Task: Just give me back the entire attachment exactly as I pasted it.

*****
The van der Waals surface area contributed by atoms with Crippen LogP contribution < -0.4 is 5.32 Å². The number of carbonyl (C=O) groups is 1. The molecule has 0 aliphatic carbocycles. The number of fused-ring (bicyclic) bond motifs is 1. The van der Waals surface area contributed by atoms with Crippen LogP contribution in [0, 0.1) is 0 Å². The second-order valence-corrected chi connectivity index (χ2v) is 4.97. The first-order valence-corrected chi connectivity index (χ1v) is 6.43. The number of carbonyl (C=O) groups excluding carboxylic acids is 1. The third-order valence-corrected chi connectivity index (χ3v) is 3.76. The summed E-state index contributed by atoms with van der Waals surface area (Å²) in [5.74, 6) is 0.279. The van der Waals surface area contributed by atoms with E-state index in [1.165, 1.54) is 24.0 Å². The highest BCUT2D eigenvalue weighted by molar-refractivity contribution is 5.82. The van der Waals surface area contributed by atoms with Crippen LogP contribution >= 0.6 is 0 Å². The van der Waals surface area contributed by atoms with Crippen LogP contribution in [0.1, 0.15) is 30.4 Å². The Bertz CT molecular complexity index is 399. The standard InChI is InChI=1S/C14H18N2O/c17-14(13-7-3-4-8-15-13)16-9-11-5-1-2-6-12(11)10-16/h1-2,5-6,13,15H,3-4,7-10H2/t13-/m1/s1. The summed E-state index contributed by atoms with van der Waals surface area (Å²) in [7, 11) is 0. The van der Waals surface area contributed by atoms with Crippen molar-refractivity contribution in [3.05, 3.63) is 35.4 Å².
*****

The van der Waals surface area contributed by atoms with Crippen LogP contribution < -0.4 is 5.32 Å². The number of carbonyl (C=O) groups is 1. The molecule has 0 aliphatic carbocycles. The number of fused-ring (bicyclic) bond motifs is 1. The van der Waals surface area contributed by atoms with Crippen LogP contribution in [0, 0.1) is 0 Å². The second-order valence-corrected chi connectivity index (χ2v) is 4.97. The first-order valence-corrected chi connectivity index (χ1v) is 6.43. The number of carbonyl (C=O) groups excluding carboxylic acids is 1. The third-order valence-corrected chi connectivity index (χ3v) is 3.76. The summed E-state index contributed by atoms with van der Waals surface area (Å²) in [5.74, 6) is 0.279. The van der Waals surface area contributed by atoms with E-state index in [1.165, 1.54) is 24.0 Å². The highest BCUT2D eigenvalue weighted by molar-refractivity contribution is 5.82. The van der Waals surface area contributed by atoms with Crippen LogP contribution >= 0.6 is 0 Å². The van der Waals surface area contributed by atoms with Crippen LogP contribution in [0.1, 0.15) is 30.4 Å². The Bertz CT molecular complexity index is 399. The standard InChI is InChI=1S/C14H18N2O/c17-14(13-7-3-4-8-15-13)16-9-11-5-1-2-6-12(11)10-16/h1-2,5-6,13,15H,3-4,7-10H2/t13-/m1/s1. The summed E-state index contributed by atoms with van der Waals surface area (Å²) in [7, 11) is 0. The van der Waals surface area contributed by atoms with Crippen molar-refractivity contribution in [3.05, 3.63) is 35.4 Å².